Stuart Vevers may be British, but he’s passionate about American companies and brands. The creative director of Coach has used Disney characters as inspiration for his apparel collections for several seasons. Now he’s working with another American heritage brand for his latest collaboration: Champion.
Ned Munroe, chief global design officer at Hanesbrands, Champion’s parent, said working with Coach had been on his wish list for “a long time,” and when Vevers reached out, he “jumped up on the table” with anticipation at the thought of working together.
He said both companies have a legacy as American brands with a sports origin. Coach’s first bag was inspired by a baseball glove and Champion has been dressing athletes for more than 100 years.
“Every collaboration we do has to have a creative connection,” Munroe said, adding that there has to be “great synergy” between the partners. “We’ve done collaborations before that have done well, but we were not thrilled with the execution. This is one that will not disappoint.”
Once they decided to work together, the companies did a “deep dive” into each other’s archives. Munroe joked that although Champion’s archives are extensive, “Coach’s made ours look like a messy closet.”
The result is Coach x Champion, a limited-edition collection that combines Coach’s skills in craftsmanship with Champion’s athletic apparel roots. The collection, which will go on sale beginning on Feb. 2, features leather bags, leather jogger pants, sweaters and shearling jackets printed with a new logo that blends Coach’s signature storypatch with Champion’s C-logo jock tag. “We’ve never allowed this before,” Munroe said of the reworked logo.
But Champion’s respect for Vevers’ design abilities allowed them to make an exception, Munroe said, adding that he admires the designer’s taste level and what he has done with the Coach brand to make it more modern and youthful.
Vevers said he enjoyed working with Coach’s statement materials such as leather and shearling and infusing them with Champion’s sporty elements such as jersey fabrics. He also said that “one of the most fun things to play with” was the “iconography” in both logos and combining them into a fresh, yet highly recognizable, new patch. “There’s something disruptive and bold about that,” he said.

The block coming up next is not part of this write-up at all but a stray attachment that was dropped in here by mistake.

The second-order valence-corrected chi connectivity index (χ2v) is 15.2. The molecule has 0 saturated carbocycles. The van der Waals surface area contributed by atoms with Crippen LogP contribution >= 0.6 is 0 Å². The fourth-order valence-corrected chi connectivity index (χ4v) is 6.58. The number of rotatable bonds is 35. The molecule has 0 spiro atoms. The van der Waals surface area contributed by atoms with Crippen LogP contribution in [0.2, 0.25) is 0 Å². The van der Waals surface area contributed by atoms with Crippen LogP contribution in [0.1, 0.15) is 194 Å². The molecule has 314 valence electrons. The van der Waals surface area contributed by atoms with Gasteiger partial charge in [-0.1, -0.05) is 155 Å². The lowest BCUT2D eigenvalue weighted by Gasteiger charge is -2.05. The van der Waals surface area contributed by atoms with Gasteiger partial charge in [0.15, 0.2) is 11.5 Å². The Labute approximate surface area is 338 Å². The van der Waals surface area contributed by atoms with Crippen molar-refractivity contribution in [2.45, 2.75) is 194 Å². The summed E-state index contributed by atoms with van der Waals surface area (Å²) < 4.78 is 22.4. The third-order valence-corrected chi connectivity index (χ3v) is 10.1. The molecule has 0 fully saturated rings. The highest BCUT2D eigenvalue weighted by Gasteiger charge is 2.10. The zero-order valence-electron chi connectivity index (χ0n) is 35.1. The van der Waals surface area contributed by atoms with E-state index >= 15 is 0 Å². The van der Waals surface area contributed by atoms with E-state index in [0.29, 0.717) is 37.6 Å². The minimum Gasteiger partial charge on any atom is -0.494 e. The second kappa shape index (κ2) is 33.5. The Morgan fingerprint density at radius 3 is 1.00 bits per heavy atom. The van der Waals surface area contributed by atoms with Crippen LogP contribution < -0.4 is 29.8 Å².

The partnership also allows Champion to explore “more elevated product,” Vevers said. “Our styling came from a fashion point of view.” The collection will retail for $95 to $2,300.
The color palette is “very American,” Vevers said, and centers around red and blue along with “earthy colors” such as tan and black that help bring it more into a fashion sphere.
Munroe said he believes the collection will appeal to both the Coach customer as well as the Champion enthusiast seeking recognizable silhouettes such as sweatshirts and coach’s jackets but in elevated materials. “Every piece feels customized,” he said, pointing to a sweater dress with a leather short, shearling jackets, Super Fleece heavyweight hoodies and “amazing” crossbody bags. He was also impressed with Vevers’ interpretation of the classic Champion sweater. “We’ve never had a partner get it right,” Munroe said, adding that the collection as a whole “protects the guardrails of Champion but pushes us.”
Munroe said the overall collection offers a “comfortable luxe” aesthetic that feels “very youthful and relevant for today” and should appeal to the core Champion customer.
Vevers said the idea of these two houses coming together is “quite unexpected,” and he foresees a strong response to the collection. And if it’s successful, he hopes to continue working with Champion in the future. “I really enjoyed doing it.”